ALL THAT REMAINS Frontman: Aftershocks Of Japanese Quake 'Mess With Your Head'

March 17, 2011

ALL THAT REMAINS singer Phil Labonte became part of a huge news story earlier this week when he appeared on both CNN and on the web site of the Wall Street Journal to recount living through Friday's (March 11) catastrophic earthquake and tsunami in Japan. Shortly after arriving back home in the U.S., Labonte, who had never been in an earthquake before, told HardDrive Radio that the band was on edge until the minute they left Japan. "Until we left, there was little aftershocks and it just kind of felt constant and, like, you were always like, 'Do I feel shaking?'" he said. "If there was a truck that went by and you were standing there, you'd think for a second, 'Oh, was that the earth shaking?' because a truck went by, or whatever, you know. It almost messes with your head. I sat with a glass of water half-full on my desk so I could watch, you know, see if it was really shaking. It was weird."

The quake, which measured 9.0 on the Richter scale, and subsequent tsunami have combined to leave thousands dead, a large swath of the country without power, housing or supplies, and two nuclear reactors in danger of meltdown.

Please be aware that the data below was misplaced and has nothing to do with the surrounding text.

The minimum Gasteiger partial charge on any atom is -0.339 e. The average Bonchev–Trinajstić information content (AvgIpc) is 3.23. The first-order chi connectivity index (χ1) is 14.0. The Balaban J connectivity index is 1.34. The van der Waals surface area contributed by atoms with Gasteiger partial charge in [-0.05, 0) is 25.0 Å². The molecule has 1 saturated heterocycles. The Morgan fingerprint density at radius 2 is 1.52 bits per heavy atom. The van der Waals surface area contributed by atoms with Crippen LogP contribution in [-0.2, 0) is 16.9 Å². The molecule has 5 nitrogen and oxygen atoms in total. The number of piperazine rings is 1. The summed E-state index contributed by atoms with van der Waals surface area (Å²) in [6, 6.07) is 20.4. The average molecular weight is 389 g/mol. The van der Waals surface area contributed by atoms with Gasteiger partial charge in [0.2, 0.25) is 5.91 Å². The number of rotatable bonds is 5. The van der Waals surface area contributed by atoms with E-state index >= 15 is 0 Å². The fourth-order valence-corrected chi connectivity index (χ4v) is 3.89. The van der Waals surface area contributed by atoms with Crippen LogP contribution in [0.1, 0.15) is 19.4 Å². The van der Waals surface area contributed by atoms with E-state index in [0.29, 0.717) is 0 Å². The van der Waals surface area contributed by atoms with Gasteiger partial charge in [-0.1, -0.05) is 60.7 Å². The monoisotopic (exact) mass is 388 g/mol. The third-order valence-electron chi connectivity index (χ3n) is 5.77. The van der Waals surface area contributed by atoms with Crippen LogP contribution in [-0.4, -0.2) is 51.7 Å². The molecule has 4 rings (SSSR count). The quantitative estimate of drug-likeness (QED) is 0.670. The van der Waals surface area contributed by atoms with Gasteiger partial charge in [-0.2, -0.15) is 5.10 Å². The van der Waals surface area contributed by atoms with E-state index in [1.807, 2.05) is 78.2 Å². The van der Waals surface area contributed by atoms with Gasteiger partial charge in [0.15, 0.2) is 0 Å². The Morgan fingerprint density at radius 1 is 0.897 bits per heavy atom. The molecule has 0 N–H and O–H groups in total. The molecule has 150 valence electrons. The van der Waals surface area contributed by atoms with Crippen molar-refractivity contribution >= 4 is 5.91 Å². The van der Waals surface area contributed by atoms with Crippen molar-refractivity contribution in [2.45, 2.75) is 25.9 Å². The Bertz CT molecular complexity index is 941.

ALL THAT REMAINS was performing in Tokyo the night of the quake. Damage in that city was minimal, but far worse in the northern part of the country.

Nevertheless, Labonte wrote on the website of the Wall Street Journal that "you could see skyscrapers swaying back and forth." He added, "I know that I, as well as millions of other people affected by this disaster, will never forget how it felt during and for days after."

Other music artists, ranging from LINKIN PARK to LADY GAGA to AEROSMITH, have expressed concern or started efforts to raise money for relief efforts in the parts of Japan devastated by the disaster.

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